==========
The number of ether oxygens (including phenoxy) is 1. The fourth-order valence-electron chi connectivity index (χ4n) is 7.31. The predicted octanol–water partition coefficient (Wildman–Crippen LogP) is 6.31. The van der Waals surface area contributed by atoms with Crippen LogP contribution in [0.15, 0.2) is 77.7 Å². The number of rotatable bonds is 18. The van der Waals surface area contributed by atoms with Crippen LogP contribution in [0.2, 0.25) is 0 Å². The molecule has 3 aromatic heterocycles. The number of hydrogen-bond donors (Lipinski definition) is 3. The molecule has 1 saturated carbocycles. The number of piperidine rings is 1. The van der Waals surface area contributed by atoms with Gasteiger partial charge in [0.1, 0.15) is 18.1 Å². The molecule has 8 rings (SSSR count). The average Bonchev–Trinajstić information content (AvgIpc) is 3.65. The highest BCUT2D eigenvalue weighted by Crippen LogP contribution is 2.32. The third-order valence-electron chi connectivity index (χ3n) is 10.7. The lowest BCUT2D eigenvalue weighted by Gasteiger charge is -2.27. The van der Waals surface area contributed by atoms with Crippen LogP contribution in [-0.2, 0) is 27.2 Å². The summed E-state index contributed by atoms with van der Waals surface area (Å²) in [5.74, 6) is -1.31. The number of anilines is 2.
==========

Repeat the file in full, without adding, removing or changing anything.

The number of ether oxygens (including phenoxy) is 1. The fourth-order valence-electron chi connectivity index (χ4n) is 7.31. The predicted octanol–water partition coefficient (Wildman–Crippen LogP) is 6.31. The van der Waals surface area contributed by atoms with Crippen LogP contribution in [0.15, 0.2) is 77.7 Å². The number of rotatable bonds is 18. The van der Waals surface area contributed by atoms with Crippen LogP contribution in [0.2, 0.25) is 0 Å². The molecule has 3 aromatic heterocycles. The number of hydrogen-bond donors (Lipinski definition) is 3. The molecule has 1 saturated carbocycles. The number of piperidine rings is 1. The van der Waals surface area contributed by atoms with Gasteiger partial charge in [0.1, 0.15) is 18.1 Å². The molecule has 8 rings (SSSR count). The average Bonchev–Trinajstić information content (AvgIpc) is 3.65. The highest BCUT2D eigenvalue weighted by Crippen LogP contribution is 2.32. The third-order valence-electron chi connectivity index (χ3n) is 10.7. The lowest BCUT2D eigenvalue weighted by Gasteiger charge is -2.27. The van der Waals surface area contributed by atoms with Crippen LogP contribution in [-0.2, 0) is 27.2 Å². The summed E-state index contributed by atoms with van der Waals surface area (Å²) in [5.74, 6) is -1.31. The number of anilines is 2.